Cyber War: Now this is interesting... Sort of a “Pelican Brief”

Stuxnet’s Finnish-Chinese Connection

I recently wrote a white paper [that I missed Bob] entitled “Dragons, Tigers, Pearls, and Yellowcake” in which I proposed four alternative scenarios for the Stuxnet worm other than the commonly held assumption that it was Israel or the U.S. targeting Iran’s Bushehr or Natanz facilities.

As far as China goes, I’ve identified 5 distinct ties to Stuxnet that are unique to China as well as provided a rationale for the attack which fits China’s unique role as Iran’s ally and customer, while opposing Iran’s fuel enrichment plans. There’s still a distinct lack of information on any other facilities that suffered damage, and no good explanations for why there was such massive collateral damage across dozens of countries if only one or two facilities in one nation state were the targets however based solely on the known facts, I consider China to be the most likely candidate for Stuxnet’s origin.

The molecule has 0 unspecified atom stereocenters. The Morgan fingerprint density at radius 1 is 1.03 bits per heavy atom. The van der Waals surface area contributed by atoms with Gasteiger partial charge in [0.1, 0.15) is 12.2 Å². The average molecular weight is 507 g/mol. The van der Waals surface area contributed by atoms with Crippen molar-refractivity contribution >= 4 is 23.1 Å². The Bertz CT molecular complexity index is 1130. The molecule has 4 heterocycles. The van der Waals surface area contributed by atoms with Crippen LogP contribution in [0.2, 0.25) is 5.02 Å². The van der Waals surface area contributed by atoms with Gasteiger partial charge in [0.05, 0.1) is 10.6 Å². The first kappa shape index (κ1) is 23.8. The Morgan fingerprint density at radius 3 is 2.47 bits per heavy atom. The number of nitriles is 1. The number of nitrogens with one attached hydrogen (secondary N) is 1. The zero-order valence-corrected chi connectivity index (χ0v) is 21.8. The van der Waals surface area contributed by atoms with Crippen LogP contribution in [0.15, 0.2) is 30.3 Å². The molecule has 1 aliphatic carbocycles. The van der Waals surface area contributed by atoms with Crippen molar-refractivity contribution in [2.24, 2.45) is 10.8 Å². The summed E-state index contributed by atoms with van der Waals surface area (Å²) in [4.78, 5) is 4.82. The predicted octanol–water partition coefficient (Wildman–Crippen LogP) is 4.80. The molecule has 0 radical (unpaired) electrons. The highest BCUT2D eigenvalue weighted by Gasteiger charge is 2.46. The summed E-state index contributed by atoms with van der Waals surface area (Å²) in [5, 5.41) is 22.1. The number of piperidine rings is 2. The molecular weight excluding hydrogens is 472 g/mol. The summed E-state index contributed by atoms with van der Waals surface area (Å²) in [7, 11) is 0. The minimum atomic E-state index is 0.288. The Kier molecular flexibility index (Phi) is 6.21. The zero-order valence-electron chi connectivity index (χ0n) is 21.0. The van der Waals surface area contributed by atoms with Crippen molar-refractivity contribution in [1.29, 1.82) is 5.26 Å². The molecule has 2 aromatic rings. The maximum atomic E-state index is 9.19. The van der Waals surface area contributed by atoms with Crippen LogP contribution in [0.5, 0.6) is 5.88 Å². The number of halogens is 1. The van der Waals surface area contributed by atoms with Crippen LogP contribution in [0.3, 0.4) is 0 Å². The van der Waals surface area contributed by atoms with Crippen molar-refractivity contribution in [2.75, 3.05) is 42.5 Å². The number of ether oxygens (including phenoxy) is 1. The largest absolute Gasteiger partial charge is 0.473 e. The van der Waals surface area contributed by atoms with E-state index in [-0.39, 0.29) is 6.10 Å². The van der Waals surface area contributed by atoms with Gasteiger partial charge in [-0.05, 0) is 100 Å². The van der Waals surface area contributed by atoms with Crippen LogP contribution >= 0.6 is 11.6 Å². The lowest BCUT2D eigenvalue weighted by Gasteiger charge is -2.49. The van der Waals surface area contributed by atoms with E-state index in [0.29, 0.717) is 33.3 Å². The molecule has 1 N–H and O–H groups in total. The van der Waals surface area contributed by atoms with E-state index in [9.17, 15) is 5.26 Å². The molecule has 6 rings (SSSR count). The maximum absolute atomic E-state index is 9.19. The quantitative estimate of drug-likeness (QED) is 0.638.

Technology for vigilantes? Perhaps we should have a “full” suite of such apps, like: a Poor Personal Hygiene that sends a note to your mommy; a Weed Wacker app for neighbors with bad lawns; and don't get me started on the potential for teacher/student apps:e.g. a Try Spell Checking app.

Big Brotheresque App Kills Your Automotive Anonymity

A new app that lets frustrated drivers vent their anger at boneheaded motorists already has branded your bumper with a “How’s My Driving” sticker, and it could raise your insurance premium. It’s like having thousands of unmarked police cars and speed cameras on every roadway, and it could spell the end of anonymity behind the wheel.